Let me say at the outset that this is an excellent course. When I think of the wide range of possible "students", it has to be recognised that Gregg Fine has done an excellent job. It's also exceptional value if bought at the library members discount, which I intend to do. Because this is not a "one-off" course. The exercises are invaluable and worthy of returning to repeatedly as months and years pass.
But it may not be a course for all beginners. There is a clear indication of this in the "technical" language Gregg uses, that also expresses an expectation that you will have some comprehesion of the tempered keyboard, and of degrees and intervals of the chromatic and popular diatonic scales, and in some sections, the construction of triads and 7th chords. That is, if you want to get the most out of it. But if you are a beginner and you choose to ignore the more technical aspects and just embrace learning the different "timbres", you should find it enlightening, and worth your time as it should enrich your appreciation of modes and scales. You could return to it later when you have a little more technical understanding.
So could it be improved? Whilst it may be part of a wider curriculum programme, it is offered as a stand-alone course and for that reason alone it would benefit from placing it in some context, not just in a text introduction but in some kind of initial discovery activity, to get the student on the right "wavelength" and to "demystify" maybe even "revise" some of notions embraced by the course.
Following that idea of "discovery" activity I think it would also have benefited from a "listening list" of pieces used to illustrate the various scales and modes - just references of recorded pieces to which to listen, and why. Together with a suggestion for continued self-study listening - aided by a bit of systematic advice on how to choose pieces for listening and systematically reviewing the advice already given for determining the differences between different scales and modes.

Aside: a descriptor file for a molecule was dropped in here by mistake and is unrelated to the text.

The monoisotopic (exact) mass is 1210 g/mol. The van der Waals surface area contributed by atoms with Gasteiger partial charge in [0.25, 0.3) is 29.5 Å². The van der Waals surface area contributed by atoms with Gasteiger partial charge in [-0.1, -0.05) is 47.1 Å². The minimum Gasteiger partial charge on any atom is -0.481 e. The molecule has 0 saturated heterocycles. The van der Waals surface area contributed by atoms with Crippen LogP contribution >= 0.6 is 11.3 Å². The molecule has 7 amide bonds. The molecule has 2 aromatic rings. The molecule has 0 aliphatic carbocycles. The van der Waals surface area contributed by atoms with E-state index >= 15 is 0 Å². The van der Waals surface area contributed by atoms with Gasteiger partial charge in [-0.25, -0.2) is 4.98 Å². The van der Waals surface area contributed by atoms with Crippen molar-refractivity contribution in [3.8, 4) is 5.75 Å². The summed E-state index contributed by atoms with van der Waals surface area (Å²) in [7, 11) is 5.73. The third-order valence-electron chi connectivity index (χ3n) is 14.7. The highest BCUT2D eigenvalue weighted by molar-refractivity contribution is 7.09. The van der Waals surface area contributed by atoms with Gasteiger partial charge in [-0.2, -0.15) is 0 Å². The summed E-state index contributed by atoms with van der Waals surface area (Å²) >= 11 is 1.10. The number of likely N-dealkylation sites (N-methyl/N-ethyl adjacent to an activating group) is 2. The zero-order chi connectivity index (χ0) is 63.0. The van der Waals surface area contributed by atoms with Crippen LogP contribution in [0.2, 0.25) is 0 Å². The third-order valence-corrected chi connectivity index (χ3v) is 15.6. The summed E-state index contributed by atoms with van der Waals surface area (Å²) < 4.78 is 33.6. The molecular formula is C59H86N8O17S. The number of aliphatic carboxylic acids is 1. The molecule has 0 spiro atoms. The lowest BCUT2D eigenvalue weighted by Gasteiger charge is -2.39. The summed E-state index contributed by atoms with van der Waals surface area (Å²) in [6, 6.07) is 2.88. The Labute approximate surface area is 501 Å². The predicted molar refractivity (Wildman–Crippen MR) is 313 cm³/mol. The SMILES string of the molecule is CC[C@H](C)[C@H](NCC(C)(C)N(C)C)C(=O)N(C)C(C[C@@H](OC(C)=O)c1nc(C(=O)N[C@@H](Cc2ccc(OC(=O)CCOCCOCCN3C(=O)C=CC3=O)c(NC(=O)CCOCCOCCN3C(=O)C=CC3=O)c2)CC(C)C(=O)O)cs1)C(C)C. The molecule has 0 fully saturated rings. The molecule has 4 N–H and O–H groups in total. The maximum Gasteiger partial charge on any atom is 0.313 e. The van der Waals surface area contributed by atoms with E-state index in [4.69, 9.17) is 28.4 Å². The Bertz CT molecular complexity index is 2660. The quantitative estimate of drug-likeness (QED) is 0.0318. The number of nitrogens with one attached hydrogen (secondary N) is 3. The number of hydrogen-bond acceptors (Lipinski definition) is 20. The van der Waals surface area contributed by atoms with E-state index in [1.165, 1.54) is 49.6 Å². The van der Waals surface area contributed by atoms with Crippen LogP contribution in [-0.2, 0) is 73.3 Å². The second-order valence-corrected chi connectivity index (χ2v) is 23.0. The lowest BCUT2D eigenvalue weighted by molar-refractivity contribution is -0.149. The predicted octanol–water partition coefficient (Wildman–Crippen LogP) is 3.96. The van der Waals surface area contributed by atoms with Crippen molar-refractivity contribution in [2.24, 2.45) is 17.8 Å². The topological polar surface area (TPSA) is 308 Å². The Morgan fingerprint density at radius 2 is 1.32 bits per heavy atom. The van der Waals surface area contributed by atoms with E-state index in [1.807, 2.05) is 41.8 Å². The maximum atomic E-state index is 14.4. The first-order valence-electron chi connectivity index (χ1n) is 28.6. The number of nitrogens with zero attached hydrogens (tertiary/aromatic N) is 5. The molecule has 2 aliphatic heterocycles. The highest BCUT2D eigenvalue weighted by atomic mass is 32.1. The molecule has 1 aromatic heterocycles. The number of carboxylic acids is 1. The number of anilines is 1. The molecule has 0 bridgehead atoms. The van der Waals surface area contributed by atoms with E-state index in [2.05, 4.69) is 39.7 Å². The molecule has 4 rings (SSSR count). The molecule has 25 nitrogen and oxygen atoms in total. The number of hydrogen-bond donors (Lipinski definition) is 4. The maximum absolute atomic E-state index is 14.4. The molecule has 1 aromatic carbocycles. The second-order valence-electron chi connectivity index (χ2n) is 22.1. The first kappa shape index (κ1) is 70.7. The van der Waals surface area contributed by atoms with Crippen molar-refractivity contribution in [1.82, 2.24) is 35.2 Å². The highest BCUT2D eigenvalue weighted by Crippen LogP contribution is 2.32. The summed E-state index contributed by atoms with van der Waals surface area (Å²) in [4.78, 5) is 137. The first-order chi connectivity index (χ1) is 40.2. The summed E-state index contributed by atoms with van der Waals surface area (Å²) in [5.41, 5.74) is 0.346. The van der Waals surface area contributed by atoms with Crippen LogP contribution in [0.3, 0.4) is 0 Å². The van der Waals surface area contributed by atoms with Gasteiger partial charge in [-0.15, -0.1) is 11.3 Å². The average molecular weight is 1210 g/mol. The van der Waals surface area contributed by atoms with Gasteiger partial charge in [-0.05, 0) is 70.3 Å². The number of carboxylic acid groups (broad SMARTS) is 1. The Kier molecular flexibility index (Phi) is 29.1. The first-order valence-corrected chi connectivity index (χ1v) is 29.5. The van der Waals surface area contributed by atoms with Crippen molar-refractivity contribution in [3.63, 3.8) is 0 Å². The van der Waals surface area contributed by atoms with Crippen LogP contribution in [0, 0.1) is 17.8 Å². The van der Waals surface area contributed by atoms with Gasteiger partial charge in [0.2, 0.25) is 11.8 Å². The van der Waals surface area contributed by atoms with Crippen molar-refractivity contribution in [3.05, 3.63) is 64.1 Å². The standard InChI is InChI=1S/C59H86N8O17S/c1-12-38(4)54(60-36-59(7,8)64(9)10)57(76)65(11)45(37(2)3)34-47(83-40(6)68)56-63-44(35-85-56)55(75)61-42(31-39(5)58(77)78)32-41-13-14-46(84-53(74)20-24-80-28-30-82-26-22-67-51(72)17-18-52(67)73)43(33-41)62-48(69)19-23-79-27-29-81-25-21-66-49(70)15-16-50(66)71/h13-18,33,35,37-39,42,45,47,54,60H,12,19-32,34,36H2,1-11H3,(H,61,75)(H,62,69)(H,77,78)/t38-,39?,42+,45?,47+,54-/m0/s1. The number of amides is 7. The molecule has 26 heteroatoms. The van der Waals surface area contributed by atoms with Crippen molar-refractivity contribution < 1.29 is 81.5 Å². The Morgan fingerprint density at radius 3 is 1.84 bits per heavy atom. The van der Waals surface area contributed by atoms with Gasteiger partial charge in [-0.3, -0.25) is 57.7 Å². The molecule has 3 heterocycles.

All of that said, if you understand language like "augmented" & "diminished", and know the difference between a minor and major third then I recommend this course without reservation. I really enjoyed it, and have adopted a number of new practice routines based on Gregg's advice. I've always sung a song melody as a means of getting comfortable with a piece - before I do anything else. Now I sing in moveable solfedge and use a Korg VPT-1 vocal pitch trainer to "tune-up" my ear. And into my daily routine I've added a few minutes of practice firming up my "feeling" for different intervals using different instruments; piano, guitar, feadóg.
I'm 73 this year, and have been playing a wind instrument since I was 8, performing since I was 10, and playing guitar since I was 12. I'm not a professional but consider myself a competent amateur. Even so I found Gregg could teach me a thing or two. I'm now the proud owner of a DAW and desk strewn with MIDI peripherals and Ableton Live 11 Standard... I guess I'll be following Gregg's course on that next. I've a few memories, ideas and tunes in my head I want to express and now have a useful understanding of the palette of timbres available to me from a range of scales and modes.